The many processes of the Rho Ophiuchi ‘dark nebula’ highlighted by the colour of its clouds. To wit:
The blue regions shine primarily by reflected light. Blue light from the Rho Ophiuchi star system and nearby stars reflects more efficiently off this portion of the nebula than red light. The Earth’s daytime sky appears blue for the same reason. The red and yellow regions shine primarily because of emission from the nebula’s atomic and molecular gas. Light from nearby blue stars – more energetic than the bright star Antares – knocks electrons away from the gas, which then shines when the electrons recombine with the gas. The dark brown regions are caused by dust grains – born in young stellar atmospheres – which effectively block light emitted behind them. The Rho Ophiuchi star clouds, well in front of the globular cluster M4 visible here on the upper right, are even more colorful than humans can see – the clouds emits light in every wavelength band from the radio to the gamma-ray.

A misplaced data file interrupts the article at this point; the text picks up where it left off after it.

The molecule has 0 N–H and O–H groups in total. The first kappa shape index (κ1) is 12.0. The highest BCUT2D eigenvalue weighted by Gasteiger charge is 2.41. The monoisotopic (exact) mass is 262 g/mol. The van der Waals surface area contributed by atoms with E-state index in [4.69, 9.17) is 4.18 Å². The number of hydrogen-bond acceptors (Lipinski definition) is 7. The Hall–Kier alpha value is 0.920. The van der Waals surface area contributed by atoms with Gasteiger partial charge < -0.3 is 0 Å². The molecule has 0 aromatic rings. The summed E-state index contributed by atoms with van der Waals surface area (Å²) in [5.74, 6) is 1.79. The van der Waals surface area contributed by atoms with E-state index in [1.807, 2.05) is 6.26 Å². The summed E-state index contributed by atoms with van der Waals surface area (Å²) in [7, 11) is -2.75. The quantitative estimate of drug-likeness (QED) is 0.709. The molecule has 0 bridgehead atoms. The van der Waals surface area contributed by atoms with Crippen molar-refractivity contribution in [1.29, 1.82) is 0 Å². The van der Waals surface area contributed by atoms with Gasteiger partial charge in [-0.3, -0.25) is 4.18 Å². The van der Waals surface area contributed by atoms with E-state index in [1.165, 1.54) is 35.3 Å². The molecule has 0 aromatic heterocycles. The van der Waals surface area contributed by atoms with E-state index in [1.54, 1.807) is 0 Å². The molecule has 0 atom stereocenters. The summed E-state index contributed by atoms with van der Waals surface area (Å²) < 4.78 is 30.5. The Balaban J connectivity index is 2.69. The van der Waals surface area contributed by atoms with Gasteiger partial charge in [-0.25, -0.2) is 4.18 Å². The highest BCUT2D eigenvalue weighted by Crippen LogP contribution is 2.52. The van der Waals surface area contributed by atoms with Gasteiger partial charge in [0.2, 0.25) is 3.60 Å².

(Image: Amir H. Abolfath)